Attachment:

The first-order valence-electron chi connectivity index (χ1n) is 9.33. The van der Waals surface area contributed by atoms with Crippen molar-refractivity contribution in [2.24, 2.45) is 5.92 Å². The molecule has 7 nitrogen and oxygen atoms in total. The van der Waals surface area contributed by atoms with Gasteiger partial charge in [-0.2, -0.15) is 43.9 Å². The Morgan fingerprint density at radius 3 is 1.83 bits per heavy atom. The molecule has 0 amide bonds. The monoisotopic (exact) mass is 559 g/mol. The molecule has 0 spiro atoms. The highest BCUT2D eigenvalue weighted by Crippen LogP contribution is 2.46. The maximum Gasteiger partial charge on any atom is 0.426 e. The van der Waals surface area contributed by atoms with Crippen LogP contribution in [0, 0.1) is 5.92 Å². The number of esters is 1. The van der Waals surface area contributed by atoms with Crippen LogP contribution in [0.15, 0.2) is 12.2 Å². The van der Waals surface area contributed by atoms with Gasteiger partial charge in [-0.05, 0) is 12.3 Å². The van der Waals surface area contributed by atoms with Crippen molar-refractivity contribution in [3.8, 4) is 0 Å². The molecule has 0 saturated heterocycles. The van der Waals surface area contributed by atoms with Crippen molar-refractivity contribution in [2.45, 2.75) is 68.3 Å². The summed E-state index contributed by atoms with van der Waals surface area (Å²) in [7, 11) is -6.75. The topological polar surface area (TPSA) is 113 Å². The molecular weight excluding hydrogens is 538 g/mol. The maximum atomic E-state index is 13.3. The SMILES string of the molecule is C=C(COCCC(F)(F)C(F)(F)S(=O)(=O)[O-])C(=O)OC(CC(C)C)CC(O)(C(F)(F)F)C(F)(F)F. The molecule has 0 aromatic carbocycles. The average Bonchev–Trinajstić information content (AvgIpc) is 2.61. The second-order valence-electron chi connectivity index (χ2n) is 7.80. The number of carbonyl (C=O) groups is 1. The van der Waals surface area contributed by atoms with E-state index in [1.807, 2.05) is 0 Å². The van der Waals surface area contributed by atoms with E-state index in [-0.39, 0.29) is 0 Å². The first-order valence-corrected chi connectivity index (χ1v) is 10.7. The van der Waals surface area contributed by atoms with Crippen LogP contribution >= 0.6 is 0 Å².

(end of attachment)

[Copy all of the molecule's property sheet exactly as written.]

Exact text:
The first-order valence-electron chi connectivity index (χ1n) is 9.33. The van der Waals surface area contributed by atoms with Crippen molar-refractivity contribution in [2.24, 2.45) is 5.92 Å². The molecule has 7 nitrogen and oxygen atoms in total. The van der Waals surface area contributed by atoms with Gasteiger partial charge in [-0.2, -0.15) is 43.9 Å². The Morgan fingerprint density at radius 3 is 1.83 bits per heavy atom. The molecule has 0 amide bonds. The monoisotopic (exact) mass is 559 g/mol. The molecule has 0 spiro atoms. The highest BCUT2D eigenvalue weighted by Crippen LogP contribution is 2.46. The maximum Gasteiger partial charge on any atom is 0.426 e. The van der Waals surface area contributed by atoms with Crippen LogP contribution in [0, 0.1) is 5.92 Å². The number of esters is 1. The van der Waals surface area contributed by atoms with Crippen LogP contribution in [0.15, 0.2) is 12.2 Å². The van der Waals surface area contributed by atoms with Gasteiger partial charge in [-0.05, 0) is 12.3 Å². The van der Waals surface area contributed by atoms with Crippen molar-refractivity contribution in [3.8, 4) is 0 Å². The molecule has 0 saturated heterocycles. The van der Waals surface area contributed by atoms with Crippen molar-refractivity contribution in [2.45, 2.75) is 68.3 Å². The summed E-state index contributed by atoms with van der Waals surface area (Å²) in [7, 11) is -6.75. The topological polar surface area (TPSA) is 113 Å². The molecular weight excluding hydrogens is 538 g/mol. The maximum atomic E-state index is 13.3. The SMILES string of the molecule is C=C(COCCC(F)(F)C(F)(F)S(=O)(=O)[O-])C(=O)OC(CC(C)C)CC(O)(C(F)(F)F)C(F)(F)F. The molecule has 0 aromatic carbocycles. The average Bonchev–Trinajstić information content (AvgIpc) is 2.61. The second-order valence-electron chi connectivity index (χ2n) is 7.80. The number of carbonyl (C=O) groups is 1. The van der Waals surface area contributed by atoms with E-state index in [1.807, 2.05) is 0 Å². The van der Waals surface area contributed by atoms with E-state index in [-0.39, 0.29) is 0 Å². The first-order valence-corrected chi connectivity index (χ1v) is 10.7. The van der Waals surface area contributed by atoms with Crippen LogP contribution >= 0.6 is 0 Å².